It was mid-May, about six weeks after Trump appointee Mari Stull began her new job as senior adviser at the State Department's Bureau of International Organization Affairs.
As senior adviser at the bureau, Stull was in charge of making sure President Trump's agenda was represented at the many international organizations the U.S. participates in and mostly funds, such as the United Nations and its various agencies.
Stull and her boss, Amb. Kevin Moley, had just left for a trip to Geneva for the World Health Assembly. Back at the State Department, Erin Barclay, a senior career diplomat at the IO Bureau, invited more than ten civil servants within the bureau to a lunch meeting.
At the meeting, Molly Phee, another senior career diplomat, went around the table and asked each civil servant for complaints about Stull and took notes. Another senior career diplomat in the IO bureau, Nerissa Cook, was also there. One civil servant who participated in the meeting would later say the meeting felt uncomfortable, and that there was pressure to say something.
Several weeks later, the first hit piece against Stull ran in an exclusive Foreign Policy report. The June 13 piece alleged that Stull was "vetting" U.S. employees at the State Department and at the United Nations to determine whether they were "loyal" to President Trump.
The piece also alleged Stull had a "highly secretive management style," had emerged as the most "dominant force" in the bureau, had required that she review new directives from the office before they went out, and that she was stripping references to "international law" and "international order" from action items and memos.
Not one source was named in the piece, which cited the allegations from "nearly a dozen" anonymous "current and former U.S. officials." The piece did, however, mention three deputy assistant secretaries of state in the bureau: Phee, Barclay, and Cook, who were said to be leaving to other positions at State.
After the article published, three top Democrats - Sen. Bob Menendez (NJ), Rep. Eliot Engel (NY), and Elijah Cummings (MD) - then sent a letter dated June 19 to Secretary of State Mike Pompeo citing the article and demanding documents related to Stull and her alleged vetting of employees' loyalty.
Deputy Secretary of State John Sullivan then launched an investigation into whether Stull had been vetting employees for loyalty, according to a source.
Some officials now believe the meeting was to collect ammunition to be leaked to Foreign Policy. At least several civil servants who participated in the meeting are now planning to file a complaint against Phee for putting them on the spot and making them gripe about Stull, according to the source.
The episode reveals what some officials and outside observers believe is a concerted leak campaign to force out a Trump appointee at a bureau that has seen results in the implementation of Trump's policies.
Leaks like these from what has become known as "the Deep State" have plagued the Trump administration since it took office.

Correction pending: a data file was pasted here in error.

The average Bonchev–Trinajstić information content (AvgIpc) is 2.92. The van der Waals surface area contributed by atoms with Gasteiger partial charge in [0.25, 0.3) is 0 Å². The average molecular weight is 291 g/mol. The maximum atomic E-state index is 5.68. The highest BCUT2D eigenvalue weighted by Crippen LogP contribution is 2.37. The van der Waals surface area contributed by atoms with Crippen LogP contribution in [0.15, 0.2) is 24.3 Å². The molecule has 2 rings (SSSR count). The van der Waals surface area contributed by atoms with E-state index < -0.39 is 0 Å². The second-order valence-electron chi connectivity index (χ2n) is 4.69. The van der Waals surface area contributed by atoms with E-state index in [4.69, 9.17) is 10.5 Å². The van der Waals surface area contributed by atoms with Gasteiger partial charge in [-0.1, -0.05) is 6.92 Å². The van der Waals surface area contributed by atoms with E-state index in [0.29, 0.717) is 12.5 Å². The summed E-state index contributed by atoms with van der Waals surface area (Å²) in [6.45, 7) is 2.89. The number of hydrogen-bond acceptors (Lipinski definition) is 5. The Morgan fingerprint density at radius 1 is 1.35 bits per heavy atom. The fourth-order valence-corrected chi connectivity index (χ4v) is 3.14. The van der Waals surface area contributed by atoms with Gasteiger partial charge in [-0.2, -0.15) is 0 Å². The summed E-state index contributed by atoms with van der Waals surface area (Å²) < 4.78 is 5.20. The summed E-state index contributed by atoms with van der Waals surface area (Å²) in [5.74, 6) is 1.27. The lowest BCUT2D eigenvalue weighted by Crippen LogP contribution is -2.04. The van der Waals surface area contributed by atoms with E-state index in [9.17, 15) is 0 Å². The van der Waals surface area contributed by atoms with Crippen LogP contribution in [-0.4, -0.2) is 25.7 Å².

Most operators in the Deep State - a loosely connected group of holdovers from the Obama administration, Republican appointees who disagree with Trump's agenda, as well as several of the 2.8 million career government employees working throughout the federal bureaucracy - have operated with near impunity, facing no consequences for their actions.
They remain anonymous, like the author of a recent op-ed in the New York Times, and have been aggressive - wiping out many of the president's appointees. Breitbart News, through this exclusive report, is exposing just a sliver of how these leakers maneuver - naming names and detailing the process through which they engage in their anti-Trump attacks.
When queried about the leaks, a State Department spokesperson told Breitbart News "the unauthorized release of information, whether it's classified or not, is always a concern of the State Department."
"The Bureau of Diplomatic Security takes the lead on investigating potential instances of improper disclosure of classified and sensitive information. We do not comment on ongoing investigations."
But after the first wave of leaks against Stull, more and more have been coming, in faster and faster succession.
Another exclusive Foreign Policy piece on August 2 alleged that Stull had solicited suggestions - but did not include all of them - in a rebuttal to a UN report that alleged 40 million Americans are poor and more than five million live in "Third World conditions."
It also alleged Stull had "ridiculed" the findings of the report, since she had joked in an email that her teenage sons were "destitute" and "living off the welfare state of Mom." Again, the report did not cite a single source on the record, citing only leaked internal emails and documents. The report was then regurgitated by multiple other outlets.
Politico reported on August 22 that the State Department inspector general was investigating another Trump appointee at the State Department, Brian Hook, as well as Stull for political retaliation against career officials. The investigation into Hook for political retaliation predated Stull's hire.
A Government Executive article, also on August 22, said two Democrat lawmakers, Engel and Cummings, had sent a letter to Pompeo that questioned Hook's promotion amid allegations of political retaliation. The letter also mentioned Stull.